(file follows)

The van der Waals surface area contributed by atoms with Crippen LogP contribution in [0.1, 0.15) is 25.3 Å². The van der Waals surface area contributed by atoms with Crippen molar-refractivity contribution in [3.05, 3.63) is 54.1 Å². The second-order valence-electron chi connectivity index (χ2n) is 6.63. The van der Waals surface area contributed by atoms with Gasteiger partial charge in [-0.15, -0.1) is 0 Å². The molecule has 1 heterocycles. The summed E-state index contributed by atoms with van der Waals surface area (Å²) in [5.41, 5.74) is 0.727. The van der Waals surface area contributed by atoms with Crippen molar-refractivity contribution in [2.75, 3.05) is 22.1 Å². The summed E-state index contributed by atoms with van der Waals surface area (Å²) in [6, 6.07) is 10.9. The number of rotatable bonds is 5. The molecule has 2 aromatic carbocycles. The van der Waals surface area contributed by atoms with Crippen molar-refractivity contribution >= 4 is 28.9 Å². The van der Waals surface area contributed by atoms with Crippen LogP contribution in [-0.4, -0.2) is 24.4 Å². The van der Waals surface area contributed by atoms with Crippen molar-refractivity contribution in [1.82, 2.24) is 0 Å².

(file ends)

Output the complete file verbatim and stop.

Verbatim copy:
The van der Waals surface area contributed by atoms with Crippen LogP contribution in [0.1, 0.15) is 25.3 Å². The van der Waals surface area contributed by atoms with Crippen molar-refractivity contribution in [3.05, 3.63) is 54.1 Å². The second-order valence-electron chi connectivity index (χ2n) is 6.63. The van der Waals surface area contributed by atoms with Gasteiger partial charge in [-0.15, -0.1) is 0 Å². The molecule has 1 heterocycles. The summed E-state index contributed by atoms with van der Waals surface area (Å²) in [5.41, 5.74) is 0.727. The van der Waals surface area contributed by atoms with Crippen molar-refractivity contribution in [2.75, 3.05) is 22.1 Å². The summed E-state index contributed by atoms with van der Waals surface area (Å²) in [6, 6.07) is 10.9. The number of rotatable bonds is 5. The molecule has 2 aromatic carbocycles. The van der Waals surface area contributed by atoms with Crippen molar-refractivity contribution >= 4 is 28.9 Å². The van der Waals surface area contributed by atoms with Crippen LogP contribution in [-0.4, -0.2) is 24.4 Å². The van der Waals surface area contributed by atoms with Crippen molar-refractivity contribution in [1.82, 2.24) is 0 Å².